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Summary: Too many Christians settle for being forgiven and fail to recognize that dead sinners do not disobey God. We can live in obedience because we are alive to God and dead to sin.

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My purpose is to be the Holy Spirit’s second witness calling God’s people in my care to surrender their lives to Jesus and to live in obedience to him.

Response Goal: Individuals prompted by the Holy Spirit will surrender their lives to God in prayer – at the altar rail if they want to prayer there.

REPENTANCE POINT {paradigm shifts or changes in our thinking}: Too many Christians settle for being forgiven and fail to recognize that dead sinners do not disobey God. We can live in obedience because we are alive to God and dead to sin.

PATTERN: TEXTUAL – EXPOSITORY

Visual/Sensory Illustration(s)

A new pencil and a new pocket calendar

This is a PDA and a Stylus

IDEAS for Bible Readings, Prayers or Songs

Wesley’s Covenant Prayer

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Introduction:

Did you hear about the old-time farmer who wanted to save money? He decided to teach his mule to eat less food. He cut the poor animal’s oat ration in half for a week. The faithful mule did the same amount of work as it had always done, do the farmer cut its oats in half again. The mule kept on working hard. The farmer was elated and after a few more weeks decided to see if the mule could work on no food at all. Two days later, he found the mule dead in the barn. The farmer whined, “Just when I got him down to working for nothing, he up and died on me. Now who will pull my plow?”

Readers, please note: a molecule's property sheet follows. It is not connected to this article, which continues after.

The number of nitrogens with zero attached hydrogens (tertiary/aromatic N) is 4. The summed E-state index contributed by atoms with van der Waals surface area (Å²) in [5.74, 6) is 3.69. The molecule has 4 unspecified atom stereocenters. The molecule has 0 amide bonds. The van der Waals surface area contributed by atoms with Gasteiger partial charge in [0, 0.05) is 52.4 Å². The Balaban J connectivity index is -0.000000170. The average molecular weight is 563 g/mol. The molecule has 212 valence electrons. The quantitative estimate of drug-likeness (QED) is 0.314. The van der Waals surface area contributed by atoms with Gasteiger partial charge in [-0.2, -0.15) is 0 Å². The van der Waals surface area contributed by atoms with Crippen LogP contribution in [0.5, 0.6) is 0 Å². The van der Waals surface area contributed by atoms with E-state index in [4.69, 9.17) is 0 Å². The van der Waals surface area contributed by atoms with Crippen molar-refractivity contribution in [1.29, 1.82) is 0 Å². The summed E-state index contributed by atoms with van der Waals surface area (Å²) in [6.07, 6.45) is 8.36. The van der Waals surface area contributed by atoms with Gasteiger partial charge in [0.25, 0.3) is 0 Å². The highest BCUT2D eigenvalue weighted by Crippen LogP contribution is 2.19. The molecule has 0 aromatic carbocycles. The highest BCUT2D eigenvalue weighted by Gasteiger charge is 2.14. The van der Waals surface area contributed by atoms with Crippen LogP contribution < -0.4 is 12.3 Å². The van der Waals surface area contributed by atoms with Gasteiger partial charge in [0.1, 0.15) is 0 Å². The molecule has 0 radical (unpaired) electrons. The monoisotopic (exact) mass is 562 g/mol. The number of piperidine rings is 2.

It’s true. Dead mules don’t work. No matter what the farmer may have tried, that dead animal would never pull a plow again. The Bible says people who follow Jesus are like that mule. Look up Romans 6:1-14 so we can read it together. (Page 1116 in the Blue Bibles in the bookracks)

Context:

Sometimes it’s easy for me to forget that many of the books in the Bible, like this one called “Romans,” are actually letters. A committed monk in a medieval monastery added the chapter and verse numbers to simplify Bible study for us. This morning we are jumping into a letter shortly before the middle. Let me quickly review the message of the first part of this letter to the Romans.

This letter is from the apostle Paul to Jesus’ followers in Rome. He was coming to their city and wanted to introduce himself to them. He points out that all human beings have sinned and the result is a deadly separation from God. Paul also notes that no one can do enough good to make things right with God – not Gentiles living by the sense of right and wrong we’re all born with, not even the Jews living by the Law of Moses. Our only hope is God’s grace and mercy. God promises to forgive our sins because Jesus died for us. If we believe his promise, we are justified or made right with God by faith.

Paul goes on later to say God has an absolute right to show mercy on whatever terms he pleases, and to withhold it from those who will not accept it on his terms.

In the verses right before the ones we will read together today, Paul says there is no sin too big for God to forgive. “Where sin increased, grace increased all the more….” God’s sovereign choice to forgive our sins can stretch and expand forever. It has no breaking point. That thought brings us to Romans 6:1-14.


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